With Missing An-32, 2019 Now Officially Among IAF’s Worst Year For Air Safety

With 2019 at its half-way mark, the Indian Air Force has officially achieved one of its most unsafe year for flying. Search teams continue to hunt for the wreckage of an An-32 transporter that went missing over mountainous jungles in India’s east on Monday, with near zero hopes that the aircraft or the 13-man crew could have survived. The ill-fated An-32, once officially designated as destroyed, will be the tenth IAF aircraft lost this year. With nine personnel already killed across the first nine accidents — including six personnel in a Mi-17 that was destroyed in accidental friendly-fire during the post-Balakot skirmish — the An-32 accident will take that toll to 22. Going by available records, this is likely the IAF’s worst year for air safety.

Things kicked off in January with a Jaguar from the Gorakhpur air base crashing in Uttar Pradesh. The IAF’s Jaguar fleet has waited in the wings for upgraded engines for years to make the jets more nimble. This has failed to move forward, with the IAF likely forced to settle with existing Rolls Royce engines. In February this year, India’s HAL unveiled the ‘Jaguar MAX’ upgrade to open up the IAF’s Jaguar jets to more weapon choices, though it remains unclear whether budgetary pressures give the IAF elbow room on an older aircraft type like the Jaguar.

The following month, in February 2019, a newly upgraded Mirage 2000 was destroyed during its take-off roll at the HAL airport in Bengaluru, killing both pilots. While the accident inquiry has concluded, in part, that a software glitch may have led to the disaster — throwing a harsh glare on the upgrade process being undertaken by HAL in Bengaluru — the crash also drew attention to the surprisingly slow pace of the very expensive $2.4 billion Mirage 2000 upgrade program. Of 50 odd aircraft, barely a handful have been upgraded since the first arrived back from France in 2015.

Later that same month, a MiG-27 jet crashed in Rajasthan, though both pilots managed to eject safely. Safety issues on the MiG-27 have dogged the Indian Air Force for years, despite an extensive uprade. The following month another MiG-27 would go down in Rajasthan.

February would prove to be a singularly devastating month for the Indian Air Force, and also one in which its peacetime role would rapidly change to full offensive duties. After the loss of two young pilots in the Mirage 2000 earlier that month, the IAF would lose a pilot and two Hawk Mk.132 jets of the Surya Kiran aerobatics team just ahead of the Aero India 2019 show — found by an inquiry to have been caused by pilot error.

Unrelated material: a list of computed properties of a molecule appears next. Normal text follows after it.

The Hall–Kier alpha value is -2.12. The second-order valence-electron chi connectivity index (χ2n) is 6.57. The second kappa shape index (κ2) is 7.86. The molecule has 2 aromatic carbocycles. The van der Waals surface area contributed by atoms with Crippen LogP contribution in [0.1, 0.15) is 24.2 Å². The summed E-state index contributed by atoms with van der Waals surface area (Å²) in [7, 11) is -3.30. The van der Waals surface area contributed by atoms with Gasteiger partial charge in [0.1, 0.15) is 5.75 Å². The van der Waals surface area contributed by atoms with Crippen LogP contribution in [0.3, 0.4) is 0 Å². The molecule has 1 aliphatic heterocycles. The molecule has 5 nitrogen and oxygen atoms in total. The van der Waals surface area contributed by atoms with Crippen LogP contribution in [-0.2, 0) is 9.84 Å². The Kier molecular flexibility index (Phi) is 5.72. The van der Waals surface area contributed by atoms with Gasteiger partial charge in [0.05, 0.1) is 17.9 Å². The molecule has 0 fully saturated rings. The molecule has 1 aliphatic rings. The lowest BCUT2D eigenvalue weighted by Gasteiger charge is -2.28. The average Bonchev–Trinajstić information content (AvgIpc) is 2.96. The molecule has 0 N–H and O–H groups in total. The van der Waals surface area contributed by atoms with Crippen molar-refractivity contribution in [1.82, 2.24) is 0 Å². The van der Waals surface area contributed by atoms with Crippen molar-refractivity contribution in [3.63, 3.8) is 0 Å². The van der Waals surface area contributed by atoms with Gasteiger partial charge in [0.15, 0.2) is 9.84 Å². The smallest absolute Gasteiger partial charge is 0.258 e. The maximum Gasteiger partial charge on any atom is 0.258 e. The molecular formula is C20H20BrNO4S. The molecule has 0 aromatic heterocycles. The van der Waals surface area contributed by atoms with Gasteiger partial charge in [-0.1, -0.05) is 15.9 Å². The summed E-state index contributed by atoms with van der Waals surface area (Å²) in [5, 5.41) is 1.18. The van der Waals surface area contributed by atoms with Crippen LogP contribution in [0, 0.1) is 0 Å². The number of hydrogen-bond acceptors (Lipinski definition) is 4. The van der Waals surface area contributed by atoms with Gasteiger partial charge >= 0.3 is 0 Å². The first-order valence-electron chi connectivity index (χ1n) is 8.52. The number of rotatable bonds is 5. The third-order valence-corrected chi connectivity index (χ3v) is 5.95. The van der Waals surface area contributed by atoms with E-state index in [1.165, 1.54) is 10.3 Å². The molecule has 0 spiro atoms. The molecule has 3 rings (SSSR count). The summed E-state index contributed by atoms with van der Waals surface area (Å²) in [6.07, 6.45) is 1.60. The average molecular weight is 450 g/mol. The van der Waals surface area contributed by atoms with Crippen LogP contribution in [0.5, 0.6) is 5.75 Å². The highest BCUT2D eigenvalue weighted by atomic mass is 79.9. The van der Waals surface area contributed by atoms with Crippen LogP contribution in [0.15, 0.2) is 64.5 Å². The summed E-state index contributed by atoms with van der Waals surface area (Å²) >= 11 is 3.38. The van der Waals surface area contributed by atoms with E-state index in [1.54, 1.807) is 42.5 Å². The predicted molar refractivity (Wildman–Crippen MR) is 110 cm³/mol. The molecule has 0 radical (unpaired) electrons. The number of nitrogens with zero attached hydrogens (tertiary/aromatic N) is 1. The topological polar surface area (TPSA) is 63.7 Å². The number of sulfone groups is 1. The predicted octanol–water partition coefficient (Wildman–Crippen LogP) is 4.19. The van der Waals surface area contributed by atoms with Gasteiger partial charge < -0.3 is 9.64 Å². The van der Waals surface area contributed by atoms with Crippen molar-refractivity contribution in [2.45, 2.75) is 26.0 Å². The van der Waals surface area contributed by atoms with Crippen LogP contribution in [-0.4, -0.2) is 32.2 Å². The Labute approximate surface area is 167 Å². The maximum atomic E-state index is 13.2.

The February 14 terror attack on a Central Reserve Police Force (CRPF) convoy in Jammu & Kashmir’s Pulwama triggered punitive air strikes by India on a terror facility in Pakistan’s Balakot on February 27 (Livefist editor Shiv Aroor’s upcoming book contains an account of this), a mission that featured Mirage 2000 jets. In a controversy-ridden air battle that followed the following morning, the Indian Air Force famously lost a MiG-21, with its pilot Wing Commander Abhinandan Varthaman credited with destroying a Pakistani jet in return. The dogfight would at once make a hero of the ageing MiG-21 Bison, yet amplify the need to replace it with more modern aircraft on, quite literally, a war footing (A MiG-21 would crash in Rajasthan the following month). The need for newer, more modern aircraft would be underscored by Prime Minister Modi, who declared that the ‘outcome’ of the air battle would have been vastly different, had the IAF been fighting with Rafales — a political hot potato at the time. If the air battle emphasised the need for more modern fighters (and, crucially, weapons), the steady spate of fighter accidents has created perhaps the biggest imperative yet for India to speed up combat aircraft modernisation. India’s first new Rafale jets will arrive in September.

India’s massively ambitious plans to buy and build 110 new fighters will hopefully receive a push this year now that elections are done. A political mandate harnessed around national security — and emphasised by the the Balakot air strikes — practically dictates that the government not shuffle its feet on giving the IAF new fighters jets quickly.

2019’s accident that will bedevil and haunt the IAF more than any other in decades will be the February 27 shoot-down of a Mi-17 helicopter in Kashmir’s Budgam in friendly fire. Livefist was among the first to report the catastrophic misfire early in March, with a Court of Inquiry all set to hand out harsh indictments. A devastating break-down of protocol, systems and procedures goes beyond any technological fix the IAF can opt for. Indeed it goes to the very core of how the IAF practices for conflict. Expect much more to emerge on the Mi-17 shoot-down in the weeks ahead.

The missing An-32 has greatly worsened an already unsteady year for safety. While search teams continue to battle bad weather to search for wreckage in a place where hundreds of World War II aircraft were infamously lost — some are being discovered to this day — the onus has shifted to questions on why the very reliable An-32’s crucial upgrade program has been allowed to stall, despite it being the IAF’s tactical backbone. It has also raised serious questions on why, if India’s multifarious air logistical needs are to be serviced by aircraft such as these, has there been such a visible lack of will to move forward with procuring new aircraft, including the stalled mission to buy and build Airbus C295 transporters.

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